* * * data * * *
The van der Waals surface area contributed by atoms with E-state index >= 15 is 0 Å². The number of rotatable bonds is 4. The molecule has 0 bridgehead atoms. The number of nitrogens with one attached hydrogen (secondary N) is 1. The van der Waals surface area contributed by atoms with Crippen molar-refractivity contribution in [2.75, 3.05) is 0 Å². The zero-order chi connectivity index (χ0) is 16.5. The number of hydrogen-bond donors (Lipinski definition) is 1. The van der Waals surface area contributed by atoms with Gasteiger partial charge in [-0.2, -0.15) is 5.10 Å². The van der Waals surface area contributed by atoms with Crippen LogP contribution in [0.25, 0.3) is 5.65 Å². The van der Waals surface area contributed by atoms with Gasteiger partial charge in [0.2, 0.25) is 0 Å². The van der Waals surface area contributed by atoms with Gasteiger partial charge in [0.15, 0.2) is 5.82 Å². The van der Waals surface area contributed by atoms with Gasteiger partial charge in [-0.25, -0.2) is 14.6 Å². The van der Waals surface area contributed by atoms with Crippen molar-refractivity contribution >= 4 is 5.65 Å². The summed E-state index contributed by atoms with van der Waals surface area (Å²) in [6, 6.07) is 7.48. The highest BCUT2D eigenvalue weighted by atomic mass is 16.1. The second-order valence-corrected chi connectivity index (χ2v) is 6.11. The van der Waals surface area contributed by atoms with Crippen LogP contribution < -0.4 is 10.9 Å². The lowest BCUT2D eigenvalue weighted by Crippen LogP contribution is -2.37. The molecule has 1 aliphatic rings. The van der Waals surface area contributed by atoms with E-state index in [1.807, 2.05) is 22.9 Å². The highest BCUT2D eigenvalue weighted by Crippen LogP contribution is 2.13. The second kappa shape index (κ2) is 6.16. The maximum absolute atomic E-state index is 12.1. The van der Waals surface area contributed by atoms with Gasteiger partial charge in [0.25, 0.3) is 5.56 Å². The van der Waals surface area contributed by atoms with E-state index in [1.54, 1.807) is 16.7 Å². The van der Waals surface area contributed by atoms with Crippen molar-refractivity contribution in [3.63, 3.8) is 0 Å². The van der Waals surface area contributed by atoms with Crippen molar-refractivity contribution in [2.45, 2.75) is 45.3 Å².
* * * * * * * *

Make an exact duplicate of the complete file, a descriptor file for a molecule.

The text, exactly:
The van der Waals surface area contributed by atoms with E-state index >= 15 is 0 Å². The number of rotatable bonds is 4. The molecule has 0 bridgehead atoms. The number of nitrogens with one attached hydrogen (secondary N) is 1. The van der Waals surface area contributed by atoms with Crippen molar-refractivity contribution in [2.75, 3.05) is 0 Å². The zero-order chi connectivity index (χ0) is 16.5. The number of hydrogen-bond donors (Lipinski definition) is 1. The van der Waals surface area contributed by atoms with Gasteiger partial charge in [-0.2, -0.15) is 5.10 Å². The van der Waals surface area contributed by atoms with Crippen LogP contribution in [0.25, 0.3) is 5.65 Å². The van der Waals surface area contributed by atoms with Gasteiger partial charge in [0.2, 0.25) is 0 Å². The van der Waals surface area contributed by atoms with Gasteiger partial charge in [0.15, 0.2) is 5.82 Å². The van der Waals surface area contributed by atoms with Gasteiger partial charge in [-0.25, -0.2) is 14.6 Å². The van der Waals surface area contributed by atoms with Crippen molar-refractivity contribution >= 4 is 5.65 Å². The summed E-state index contributed by atoms with van der Waals surface area (Å²) in [6, 6.07) is 7.48. The highest BCUT2D eigenvalue weighted by atomic mass is 16.1. The second-order valence-corrected chi connectivity index (χ2v) is 6.11. The van der Waals surface area contributed by atoms with Crippen LogP contribution < -0.4 is 10.9 Å². The lowest BCUT2D eigenvalue weighted by Crippen LogP contribution is -2.37. The molecule has 1 aliphatic rings. The van der Waals surface area contributed by atoms with E-state index in [1.807, 2.05) is 22.9 Å². The highest BCUT2D eigenvalue weighted by Crippen LogP contribution is 2.13. The second kappa shape index (κ2) is 6.16. The maximum absolute atomic E-state index is 12.1. The van der Waals surface area contributed by atoms with Gasteiger partial charge in [0.25, 0.3) is 5.56 Å². The van der Waals surface area contributed by atoms with E-state index in [1.54, 1.807) is 16.7 Å². The van der Waals surface area contributed by atoms with Crippen molar-refractivity contribution in [3.63, 3.8) is 0 Å². The van der Waals surface area contributed by atoms with Crippen molar-refractivity contribution in [2.45, 2.75) is 45.3 Å².